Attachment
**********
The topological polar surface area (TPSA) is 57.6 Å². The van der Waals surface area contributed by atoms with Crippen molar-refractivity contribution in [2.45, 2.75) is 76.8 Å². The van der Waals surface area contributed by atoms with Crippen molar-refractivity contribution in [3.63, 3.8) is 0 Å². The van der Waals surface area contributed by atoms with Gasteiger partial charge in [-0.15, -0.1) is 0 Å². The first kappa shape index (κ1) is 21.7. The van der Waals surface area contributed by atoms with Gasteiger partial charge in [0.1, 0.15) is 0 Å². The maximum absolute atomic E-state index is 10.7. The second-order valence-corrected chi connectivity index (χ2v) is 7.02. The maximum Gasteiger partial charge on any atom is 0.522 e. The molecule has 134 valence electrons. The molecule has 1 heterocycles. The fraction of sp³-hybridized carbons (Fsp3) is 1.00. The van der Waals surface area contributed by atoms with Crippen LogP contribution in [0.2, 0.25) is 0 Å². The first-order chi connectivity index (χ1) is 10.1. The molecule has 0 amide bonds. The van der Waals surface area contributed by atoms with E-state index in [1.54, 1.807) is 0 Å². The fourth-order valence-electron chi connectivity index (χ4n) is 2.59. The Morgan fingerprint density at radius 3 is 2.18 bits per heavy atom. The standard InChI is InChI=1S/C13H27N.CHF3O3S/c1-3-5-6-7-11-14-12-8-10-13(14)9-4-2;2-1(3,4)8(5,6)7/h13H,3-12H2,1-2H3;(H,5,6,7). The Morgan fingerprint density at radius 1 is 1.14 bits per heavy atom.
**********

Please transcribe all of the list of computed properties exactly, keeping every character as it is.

The topological polar surface area (TPSA) is 57.6 Å². The van der Waals surface area contributed by atoms with Crippen molar-refractivity contribution in [2.45, 2.75) is 76.8 Å². The van der Waals surface area contributed by atoms with Crippen molar-refractivity contribution in [3.63, 3.8) is 0 Å². The van der Waals surface area contributed by atoms with Gasteiger partial charge in [-0.15, -0.1) is 0 Å². The first kappa shape index (κ1) is 21.7. The van der Waals surface area contributed by atoms with Gasteiger partial charge in [0.1, 0.15) is 0 Å². The maximum absolute atomic E-state index is 10.7. The second-order valence-corrected chi connectivity index (χ2v) is 7.02. The maximum Gasteiger partial charge on any atom is 0.522 e. The molecule has 134 valence electrons. The molecule has 1 heterocycles. The fraction of sp³-hybridized carbons (Fsp3) is 1.00. The van der Waals surface area contributed by atoms with Crippen LogP contribution in [0.2, 0.25) is 0 Å². The first-order chi connectivity index (χ1) is 10.1. The molecule has 0 amide bonds. The van der Waals surface area contributed by atoms with E-state index in [1.54, 1.807) is 0 Å². The fourth-order valence-electron chi connectivity index (χ4n) is 2.59. The Morgan fingerprint density at radius 3 is 2.18 bits per heavy atom. The standard InChI is InChI=1S/C13H27N.CHF3O3S/c1-3-5-6-7-11-14-12-8-10-13(14)9-4-2;2-1(3,4)8(5,6)7/h13H,3-12H2,1-2H3;(H,5,6,7). The Morgan fingerprint density at radius 1 is 1.14 bits per heavy atom.